Coordinators practice at the very heart of the robust and complex field of organ transplantation. They put all the pieces of transplantation together when they collaborate with transplant surgeons, immunology specialists, attending and consulting physicians, nurses, hospital leaders, chaplains, social workers and other members of the health-care team. The procurement transplant coordinator and the clinical transplant coordinator are the professionals in health care who apply their specialized knowledge to make transplantation happen.
An unsung hero
Although surgeons were the pioneers who made organ transplantation technically possible, the creation of a system to support the myriad facets of transplantation and donation belong to the coordinator. Without this system, transplantation could not exist for the thousands who need an organ for a second chance at life.
There are hundreds of acts that must occur for a donor to be realized and the organ to be allocated and transplanted into a recipient. The role of the coordinator can be overlooked when reading historical accounts of transplantation, which typically feature milestones in surgical and immunological accomplishments.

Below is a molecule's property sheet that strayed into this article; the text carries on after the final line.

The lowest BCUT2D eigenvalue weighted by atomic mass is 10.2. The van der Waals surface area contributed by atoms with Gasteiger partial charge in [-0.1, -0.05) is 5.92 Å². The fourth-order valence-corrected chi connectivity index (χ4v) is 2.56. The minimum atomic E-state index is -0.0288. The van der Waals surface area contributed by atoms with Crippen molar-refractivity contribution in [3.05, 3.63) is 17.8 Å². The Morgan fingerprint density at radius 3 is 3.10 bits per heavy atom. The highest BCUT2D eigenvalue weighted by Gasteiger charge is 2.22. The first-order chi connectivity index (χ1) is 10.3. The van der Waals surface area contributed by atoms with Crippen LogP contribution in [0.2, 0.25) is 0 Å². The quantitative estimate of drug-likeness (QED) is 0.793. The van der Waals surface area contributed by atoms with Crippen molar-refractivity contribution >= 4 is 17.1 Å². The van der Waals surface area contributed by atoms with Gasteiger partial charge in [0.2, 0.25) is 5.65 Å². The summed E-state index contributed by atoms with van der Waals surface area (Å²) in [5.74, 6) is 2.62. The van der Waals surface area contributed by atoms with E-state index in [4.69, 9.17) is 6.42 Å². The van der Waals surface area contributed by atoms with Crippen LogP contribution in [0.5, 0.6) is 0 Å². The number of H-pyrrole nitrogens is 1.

The role of coordinators
Procurement coordinators meet with the family of the potential donor to obtain permission for donation. If permission is granted, the coordinator will work tirelessly to schedule serologies and deliver them to the immunology laboratory, schedule the organ removal, assist in the surgery and ultimately flush and cool the organs. The coordinator then either places the organ on a portable-perfusion pump or packages them for transport to another destination. He or she might even accompany the organs on perfusion machines to their destination. Coordinators frequently converse over the phone at odd hours of the night and meet in airports after being awake for long hours.
Clinical-transplant coordinators are called on to manage the complicated care of transplant recipient, both in preparation for and after surgery. It is not uncommon for clinical coordinators to monitor and adjust immunosuppressive therapies, validate laboratory results, admit patients to hospitals for treatment of complications and interpret clinical findings. Most of these coordinators are registered nurses. They provide the majority of education to patients, and monitor patients for signs and symptoms of rejection and infection.